Nevertheless, while giving a general welcome to the draft order that the noble Minister is proposing, I have to note certain points in particular. The first is that under Section I of the Statistics of Trade Act 1947 there is no mention of the balance of payments. Section 1 reads that this Act is, For the purpose of obtaining the information necessary for the appreciation of economic trends and the provision of a statistical service for industry and for the discharge by government departments of their functions". I have no particular quarrels over whether the balance of payments is part of an economic trend or not, but I think it would be appropriate in an amendment to the schedule as drafted to refer specifically to the wording of the Act rather than to introduce a new concept which was not in the Act itself. That is however rather a technical point. I have some real problems about the interpretation of the new schedule that is in front of us.

The new schedule refers to an undertaking which may be related to a body situated outside the United Kingdom. In our discussion of the Banking Bill the other day we had an exchange between government Ministers and the Opposition on the meaning of the word "related". I should be grateful if the noble Lord could explain exactly what is meant by the word "related". Is it equivalent to "associated" in the terms of the Companies Act? Is the expression "related" here equivalent to "related" in the Companies Act, or is something else meant?

Secondly, the schedule refers to "the nature and extent of the relationship". What does "the nature and extent of the relationship" mean? What are undertakings required to do if they are asked to report in respect of inquiries from government departments as to "the nature and extent" of a relationship? What are they meant to reply?

Thirdly, there is the question of the financial interest mentioned in the third sentence of the new schedule. Again, "financial interest" can take a number of forms, and I am quite uncertain about what exactly the Government have in mind when they refer to "financial interest". Do they mean shareholding? Do they mean holdings in convertible stock? Do they mean holdings in privileged shares? Founders shares? What sort of things have they in mind? And about non-financial interests where there may be agreements between two independent companies which have a financial impact, and indeed may have an impact, such as licensing, on invisible earnings?

My fourth point refers to the fifth sentence in the schedule where the additional matters specify, particulars in respect of issued share capital, minority shareholders' interests, loans, reserves and provisions as recorded in the accounts of the undertaking". I emphasise the word "loans" because, of course, loans are a moving target. A parent company, or another company, can give a loan, or retract a loan, and other people can give loans, and it may be that at the date of the accounts there may be some loan figure outstanding. But it is unclear how companies are expected to respond to a request for particulars in respect of such loans.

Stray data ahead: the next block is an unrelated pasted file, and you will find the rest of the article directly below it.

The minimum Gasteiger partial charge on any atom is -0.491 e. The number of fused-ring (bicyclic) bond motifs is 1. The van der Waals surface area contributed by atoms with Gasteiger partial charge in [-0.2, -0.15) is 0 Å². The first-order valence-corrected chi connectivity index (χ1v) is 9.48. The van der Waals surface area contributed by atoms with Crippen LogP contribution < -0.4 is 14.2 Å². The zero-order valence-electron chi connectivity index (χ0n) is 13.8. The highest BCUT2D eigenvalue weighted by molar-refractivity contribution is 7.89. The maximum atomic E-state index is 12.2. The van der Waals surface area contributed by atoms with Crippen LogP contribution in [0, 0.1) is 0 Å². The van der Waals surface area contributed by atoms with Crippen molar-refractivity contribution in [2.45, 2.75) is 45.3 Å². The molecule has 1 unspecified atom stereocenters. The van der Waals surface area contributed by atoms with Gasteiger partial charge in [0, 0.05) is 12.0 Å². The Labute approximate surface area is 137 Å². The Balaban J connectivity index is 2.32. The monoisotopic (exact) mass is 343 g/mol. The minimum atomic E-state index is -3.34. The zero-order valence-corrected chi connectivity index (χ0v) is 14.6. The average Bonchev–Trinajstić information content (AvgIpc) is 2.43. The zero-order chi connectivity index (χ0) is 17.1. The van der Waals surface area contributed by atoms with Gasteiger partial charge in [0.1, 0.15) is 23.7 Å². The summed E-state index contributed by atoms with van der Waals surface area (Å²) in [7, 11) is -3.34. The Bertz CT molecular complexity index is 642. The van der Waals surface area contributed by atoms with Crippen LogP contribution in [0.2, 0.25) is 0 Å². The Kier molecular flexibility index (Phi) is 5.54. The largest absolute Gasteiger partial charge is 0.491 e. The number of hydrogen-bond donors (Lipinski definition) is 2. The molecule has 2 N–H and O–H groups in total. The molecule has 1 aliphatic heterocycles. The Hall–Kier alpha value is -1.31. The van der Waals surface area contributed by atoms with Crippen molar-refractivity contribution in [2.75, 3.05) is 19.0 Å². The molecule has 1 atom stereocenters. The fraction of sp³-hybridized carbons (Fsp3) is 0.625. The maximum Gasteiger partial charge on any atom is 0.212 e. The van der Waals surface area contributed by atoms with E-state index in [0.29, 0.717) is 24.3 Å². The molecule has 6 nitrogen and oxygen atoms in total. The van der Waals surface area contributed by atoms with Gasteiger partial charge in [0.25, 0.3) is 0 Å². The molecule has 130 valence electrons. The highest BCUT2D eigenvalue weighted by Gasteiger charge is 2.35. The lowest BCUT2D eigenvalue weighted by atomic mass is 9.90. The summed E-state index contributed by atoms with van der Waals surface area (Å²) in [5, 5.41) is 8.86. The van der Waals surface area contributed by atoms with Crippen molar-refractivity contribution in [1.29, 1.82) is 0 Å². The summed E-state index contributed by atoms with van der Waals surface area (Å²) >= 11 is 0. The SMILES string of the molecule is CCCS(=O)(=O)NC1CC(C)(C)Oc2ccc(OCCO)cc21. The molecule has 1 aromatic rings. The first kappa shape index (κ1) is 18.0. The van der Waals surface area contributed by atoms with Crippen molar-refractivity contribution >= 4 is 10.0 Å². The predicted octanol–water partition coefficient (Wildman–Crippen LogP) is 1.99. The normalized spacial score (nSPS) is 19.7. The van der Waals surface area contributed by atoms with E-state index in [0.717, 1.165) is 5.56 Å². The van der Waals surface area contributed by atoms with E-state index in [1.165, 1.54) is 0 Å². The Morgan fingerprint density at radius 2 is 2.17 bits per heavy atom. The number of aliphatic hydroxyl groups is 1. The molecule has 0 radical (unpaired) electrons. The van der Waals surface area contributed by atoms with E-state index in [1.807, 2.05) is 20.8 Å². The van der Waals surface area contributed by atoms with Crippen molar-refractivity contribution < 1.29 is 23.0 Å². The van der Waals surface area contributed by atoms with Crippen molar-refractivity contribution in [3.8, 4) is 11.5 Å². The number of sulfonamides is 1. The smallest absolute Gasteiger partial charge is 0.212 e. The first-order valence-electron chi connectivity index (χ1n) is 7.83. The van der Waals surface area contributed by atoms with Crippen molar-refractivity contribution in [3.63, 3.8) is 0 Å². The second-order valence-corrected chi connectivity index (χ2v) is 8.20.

The next sentence in the proposed schedule refers to, net gains or losses of the undertaking attributable to changes in exchange rates, being gains or losses arising out of the relationship". We are all familiar with the thought that gains and losses can result from foreign exchange contracts when they mature. But there is a thriving market in foreign currency options. It is quite normal to hedge a foreign currency exposure, and a foreign asset exposure, by means of an option. That option may, or may not, be taken up. How is an option going to be treated, because under the schedule as we have it in front of us options are not mentioned? Apparently it is only concluded contracts that are liable to inquiry

My last question refers to the last sentence of the schedule, which includes the words: where the undertaking is not a company incorporated in the United Kingdom, its net value to the related body". Again I emphasise the expression "its net value". What on earth is meant by the expression "net value"? Does it mean the attributable net assets of the foreign company? Does it mean the net value after paying capital gains tax that the undertaking might receive if it sold its investment? I have no idea what this expression can mean.

I hope very much that the noble Lord will be able to satisfy me on these points. They are important. As the noble Lord knows from our previous discussions on a variety of Bills that he and I have followed through your Lordships' House, I am very anxious to try to understand what the legislation proposed to your Lordships means. It is in that spirit that I ask my questions.

Lord Ezra

My Lords. I follow the points made by the noble Lord, Lord Williams, particularly in regard to the figures which are published from time to time on the invisible balance. We were all concerned last November when the Central Statistical Office, contrary to normal practice—having issued estimates month by month of the invisible figures which in due course, according to practice, were corrected when the firm figures were available—brought out some new estimates which considerably increased the previous estimates and then turned out to be wrong. This is what we are very concerned about.